Generate passwords from the commandline
I needed to generate a random password from a shell script, I figured that this was solved long ago, so I turned to teh interwebz to quickly copy/paste a working solution.
Inspecting the first few links that turned up, I noticed many of the proposed solutions are dubious at best.
The date ain’t random, buddy
The most obviously wrong are:
$ date +%s | sha256sum | base64 | head -c32 $ date | md5sum $ ping -c 1 yahoo.com | md5 | head -c8
Both SHA256 & MD5 also output in hex, so that would limit the total amount of characters to just 16, instead of 92.
tr means translate characters
Most of the other commands suffer from a dubious usage of
If your locale is set to (extended) ASCII or a variant thereof (ISO-8859-1, Windows-1252) this is more or less okay, since every byte is a character or escape code.
However, with UTF-8 or another multibyte character sets, it gets more complicated. Not every random byte stream is a valid set of UTF-8 characters, the chances of a random byte stream also being a valid UTF-8 character stream is quite small.
Yet, it seems to work on Linux with GNU tr. Why? Here’s a clue:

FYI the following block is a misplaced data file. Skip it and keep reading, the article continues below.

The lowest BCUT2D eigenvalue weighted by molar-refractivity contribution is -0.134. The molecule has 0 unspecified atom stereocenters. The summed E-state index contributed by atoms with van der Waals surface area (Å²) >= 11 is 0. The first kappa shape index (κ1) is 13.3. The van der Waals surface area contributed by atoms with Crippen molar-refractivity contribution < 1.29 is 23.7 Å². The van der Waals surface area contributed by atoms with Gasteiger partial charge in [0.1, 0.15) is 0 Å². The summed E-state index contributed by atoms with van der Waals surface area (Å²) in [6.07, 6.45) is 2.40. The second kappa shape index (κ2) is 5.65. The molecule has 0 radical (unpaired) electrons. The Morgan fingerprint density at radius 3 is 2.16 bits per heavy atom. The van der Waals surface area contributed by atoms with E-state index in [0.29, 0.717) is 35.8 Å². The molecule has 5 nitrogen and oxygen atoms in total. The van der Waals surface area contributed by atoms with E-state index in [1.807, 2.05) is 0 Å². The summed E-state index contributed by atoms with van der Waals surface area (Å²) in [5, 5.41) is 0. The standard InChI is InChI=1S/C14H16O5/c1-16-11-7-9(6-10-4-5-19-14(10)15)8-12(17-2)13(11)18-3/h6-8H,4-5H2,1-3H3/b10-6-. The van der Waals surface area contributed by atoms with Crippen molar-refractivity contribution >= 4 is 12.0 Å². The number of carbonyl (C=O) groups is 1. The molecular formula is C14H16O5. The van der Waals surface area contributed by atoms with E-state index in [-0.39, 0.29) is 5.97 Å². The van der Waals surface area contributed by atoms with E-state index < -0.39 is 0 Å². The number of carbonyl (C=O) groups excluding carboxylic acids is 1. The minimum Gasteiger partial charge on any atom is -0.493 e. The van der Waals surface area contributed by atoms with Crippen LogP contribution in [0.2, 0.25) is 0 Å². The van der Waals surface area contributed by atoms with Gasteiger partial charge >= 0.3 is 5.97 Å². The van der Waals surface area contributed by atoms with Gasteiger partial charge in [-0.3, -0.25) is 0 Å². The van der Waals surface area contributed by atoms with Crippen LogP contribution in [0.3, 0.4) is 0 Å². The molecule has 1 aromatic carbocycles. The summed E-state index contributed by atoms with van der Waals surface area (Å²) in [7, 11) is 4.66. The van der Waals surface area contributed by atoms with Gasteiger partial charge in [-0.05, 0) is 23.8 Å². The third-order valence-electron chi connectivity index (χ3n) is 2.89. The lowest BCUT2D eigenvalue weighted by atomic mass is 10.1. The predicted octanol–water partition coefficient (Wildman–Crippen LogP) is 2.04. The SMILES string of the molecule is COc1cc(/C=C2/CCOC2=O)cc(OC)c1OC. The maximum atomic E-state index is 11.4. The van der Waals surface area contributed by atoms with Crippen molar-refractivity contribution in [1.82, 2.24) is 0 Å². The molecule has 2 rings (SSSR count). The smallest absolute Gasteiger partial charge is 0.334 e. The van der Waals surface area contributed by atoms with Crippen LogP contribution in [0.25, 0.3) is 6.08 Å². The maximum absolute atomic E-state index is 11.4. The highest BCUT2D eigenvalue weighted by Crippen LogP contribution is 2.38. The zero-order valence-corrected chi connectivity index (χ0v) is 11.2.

$ echo 'I løv€ π' | tr '[:lower:]' '[:upper:]' I LøV€ π $ echo 'I løv€ π' | tr øπ€ X I lXXvXXX XX
The astute reader will have recognized what this means, GNU tr doesn’t handle multibyte characters, and always assumes an ASCII character set, which is somewhat disappointing, since it’s 2014, not 1974.
FreeBSD, for example, does this correctly, it also gives an error message on invalid UTF-8 sequences:
$ echo 'I løv€ π' | tr '[:lower:]' '[:upper:]' I LØV€ Π $ echo 'I løv€ π' | tr øπ€ X I lXvX X $ head -c5 /dev/urandom | tr X Y tr: Illegal byte sequence $ setenv LC_CTYPE C $ head -c5 /dev/urandom | tr X Y f��!�
While I’m whining anyway…
$ openssl rand -base64 8 | md5 | head -c8
$ curl -s http://sensiblepassword.com/?harder=1
I hope you can finish the scenario from here…
Just don’t do this. Ever. Randomly banging on the keyboard is a lot better.
$ head -c100 /dev/urandom | strings -n1 | tr -d '[:space:]' | head -c15 $ openssl rand -base64 15 $ gpg2 --armor --gen-random 1 15
UNIX was not designed to stop you from doing stupid things, because that would also stop you from doing clever things.
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